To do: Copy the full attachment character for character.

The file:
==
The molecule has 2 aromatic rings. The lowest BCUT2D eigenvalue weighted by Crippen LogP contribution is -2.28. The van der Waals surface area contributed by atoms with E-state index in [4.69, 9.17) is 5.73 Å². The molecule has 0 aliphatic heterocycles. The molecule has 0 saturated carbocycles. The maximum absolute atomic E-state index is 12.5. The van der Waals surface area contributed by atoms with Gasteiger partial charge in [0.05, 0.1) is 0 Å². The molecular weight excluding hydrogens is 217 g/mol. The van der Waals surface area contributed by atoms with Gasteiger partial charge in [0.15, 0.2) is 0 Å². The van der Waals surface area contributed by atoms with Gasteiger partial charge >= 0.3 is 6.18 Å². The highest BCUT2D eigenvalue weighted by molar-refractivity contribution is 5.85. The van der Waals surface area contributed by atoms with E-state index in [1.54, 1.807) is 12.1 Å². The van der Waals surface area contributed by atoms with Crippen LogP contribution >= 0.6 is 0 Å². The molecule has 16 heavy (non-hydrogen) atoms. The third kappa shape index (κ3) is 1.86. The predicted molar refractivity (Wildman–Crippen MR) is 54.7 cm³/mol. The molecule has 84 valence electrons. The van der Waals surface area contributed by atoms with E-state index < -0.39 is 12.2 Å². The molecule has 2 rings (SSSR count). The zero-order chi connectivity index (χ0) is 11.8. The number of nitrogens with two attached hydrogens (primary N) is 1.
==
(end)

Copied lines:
The molecule has 2 aromatic rings. The lowest BCUT2D eigenvalue weighted by Crippen LogP contribution is -2.28. The van der Waals surface area contributed by atoms with E-state index in [4.69, 9.17) is 5.73 Å². The molecule has 0 aliphatic heterocycles. The molecule has 0 saturated carbocycles. The maximum absolute atomic E-state index is 12.5. The van der Waals surface area contributed by atoms with Gasteiger partial charge in [0.05, 0.1) is 0 Å². The molecular weight excluding hydrogens is 217 g/mol. The van der Waals surface area contributed by atoms with Gasteiger partial charge in [0.15, 0.2) is 0 Å². The van der Waals surface area contributed by atoms with Gasteiger partial charge >= 0.3 is 6.18 Å². The highest BCUT2D eigenvalue weighted by molar-refractivity contribution is 5.85. The van der Waals surface area contributed by atoms with E-state index in [1.54, 1.807) is 12.1 Å². The van der Waals surface area contributed by atoms with Crippen LogP contribution >= 0.6 is 0 Å². The molecule has 16 heavy (non-hydrogen) atoms. The third kappa shape index (κ3) is 1.86. The predicted molar refractivity (Wildman–Crippen MR) is 54.7 cm³/mol. The molecule has 84 valence electrons. The van der Waals surface area contributed by atoms with E-state index < -0.39 is 12.2 Å². The molecule has 2 rings (SSSR count). The zero-order chi connectivity index (χ0) is 11.8. The number of nitrogens with two attached hydrogens (primary N) is 1.